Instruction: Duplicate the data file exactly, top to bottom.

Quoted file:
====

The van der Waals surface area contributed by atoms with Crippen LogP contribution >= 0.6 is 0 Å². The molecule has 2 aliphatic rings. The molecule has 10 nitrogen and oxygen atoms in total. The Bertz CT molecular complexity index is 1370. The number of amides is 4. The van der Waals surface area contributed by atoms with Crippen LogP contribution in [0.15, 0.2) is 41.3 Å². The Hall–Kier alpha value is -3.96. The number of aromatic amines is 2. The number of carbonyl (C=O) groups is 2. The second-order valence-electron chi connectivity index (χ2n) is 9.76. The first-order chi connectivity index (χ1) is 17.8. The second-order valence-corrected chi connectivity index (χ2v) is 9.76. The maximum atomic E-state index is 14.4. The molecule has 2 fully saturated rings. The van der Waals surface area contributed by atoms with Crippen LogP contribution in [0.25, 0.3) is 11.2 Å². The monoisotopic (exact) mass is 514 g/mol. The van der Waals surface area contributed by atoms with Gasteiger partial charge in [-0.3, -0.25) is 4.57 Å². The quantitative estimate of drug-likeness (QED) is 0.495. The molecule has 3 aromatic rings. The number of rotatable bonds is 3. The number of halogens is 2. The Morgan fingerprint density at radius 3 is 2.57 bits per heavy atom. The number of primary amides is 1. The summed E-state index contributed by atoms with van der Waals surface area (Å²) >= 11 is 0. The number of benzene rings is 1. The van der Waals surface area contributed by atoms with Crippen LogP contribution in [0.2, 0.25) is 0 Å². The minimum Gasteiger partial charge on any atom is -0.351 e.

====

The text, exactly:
The van der Waals surface area contributed by atoms with Crippen LogP contribution >= 0.6 is 0 Å². The molecule has 2 aliphatic rings. The molecule has 10 nitrogen and oxygen atoms in total. The Bertz CT molecular complexity index is 1370. The number of amides is 4. The van der Waals surface area contributed by atoms with Crippen LogP contribution in [0.15, 0.2) is 41.3 Å². The Hall–Kier alpha value is -3.96. The number of aromatic amines is 2. The number of carbonyl (C=O) groups is 2. The second-order valence-electron chi connectivity index (χ2n) is 9.76. The first-order chi connectivity index (χ1) is 17.8. The second-order valence-corrected chi connectivity index (χ2v) is 9.76. The maximum atomic E-state index is 14.4. The molecule has 2 fully saturated rings. The van der Waals surface area contributed by atoms with Crippen LogP contribution in [0.25, 0.3) is 11.2 Å². The monoisotopic (exact) mass is 514 g/mol. The van der Waals surface area contributed by atoms with Gasteiger partial charge in [-0.3, -0.25) is 4.57 Å². The quantitative estimate of drug-likeness (QED) is 0.495. The molecule has 3 aromatic rings. The number of rotatable bonds is 3. The number of halogens is 2. The Morgan fingerprint density at radius 3 is 2.57 bits per heavy atom. The number of primary amides is 1. The summed E-state index contributed by atoms with van der Waals surface area (Å²) >= 11 is 0. The number of benzene rings is 1. The van der Waals surface area contributed by atoms with Crippen LogP contribution in [0.2, 0.25) is 0 Å². The minimum Gasteiger partial charge on any atom is -0.351 e.